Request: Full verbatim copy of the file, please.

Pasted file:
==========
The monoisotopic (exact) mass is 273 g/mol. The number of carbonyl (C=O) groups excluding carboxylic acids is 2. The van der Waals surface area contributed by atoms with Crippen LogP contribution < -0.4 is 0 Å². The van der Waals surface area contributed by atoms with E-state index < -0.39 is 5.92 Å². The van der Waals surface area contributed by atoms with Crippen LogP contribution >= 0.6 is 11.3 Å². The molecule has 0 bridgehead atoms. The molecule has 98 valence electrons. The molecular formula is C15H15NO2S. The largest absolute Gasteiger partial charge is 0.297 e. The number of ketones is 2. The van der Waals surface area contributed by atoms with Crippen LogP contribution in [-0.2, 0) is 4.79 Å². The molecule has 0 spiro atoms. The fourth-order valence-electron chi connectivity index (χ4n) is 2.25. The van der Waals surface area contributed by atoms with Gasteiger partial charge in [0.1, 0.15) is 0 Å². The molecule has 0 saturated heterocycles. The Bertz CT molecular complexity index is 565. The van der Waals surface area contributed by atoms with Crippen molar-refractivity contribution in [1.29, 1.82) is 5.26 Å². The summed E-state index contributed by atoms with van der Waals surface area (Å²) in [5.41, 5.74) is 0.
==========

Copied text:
The monoisotopic (exact) mass is 273 g/mol. The number of carbonyl (C=O) groups excluding carboxylic acids is 2. The van der Waals surface area contributed by atoms with Crippen LogP contribution < -0.4 is 0 Å². The van der Waals surface area contributed by atoms with E-state index < -0.39 is 5.92 Å². The van der Waals surface area contributed by atoms with Crippen LogP contribution >= 0.6 is 11.3 Å². The molecule has 0 bridgehead atoms. The molecule has 98 valence electrons. The molecular formula is C15H15NO2S. The largest absolute Gasteiger partial charge is 0.297 e. The number of ketones is 2. The van der Waals surface area contributed by atoms with Crippen LogP contribution in [-0.2, 0) is 4.79 Å². The molecule has 0 spiro atoms. The fourth-order valence-electron chi connectivity index (χ4n) is 2.25. The van der Waals surface area contributed by atoms with Gasteiger partial charge in [0.1, 0.15) is 0 Å². The molecule has 0 saturated heterocycles. The Bertz CT molecular complexity index is 565. The van der Waals surface area contributed by atoms with Crippen molar-refractivity contribution in [1.29, 1.82) is 5.26 Å². The summed E-state index contributed by atoms with van der Waals surface area (Å²) in [5.41, 5.74) is 0.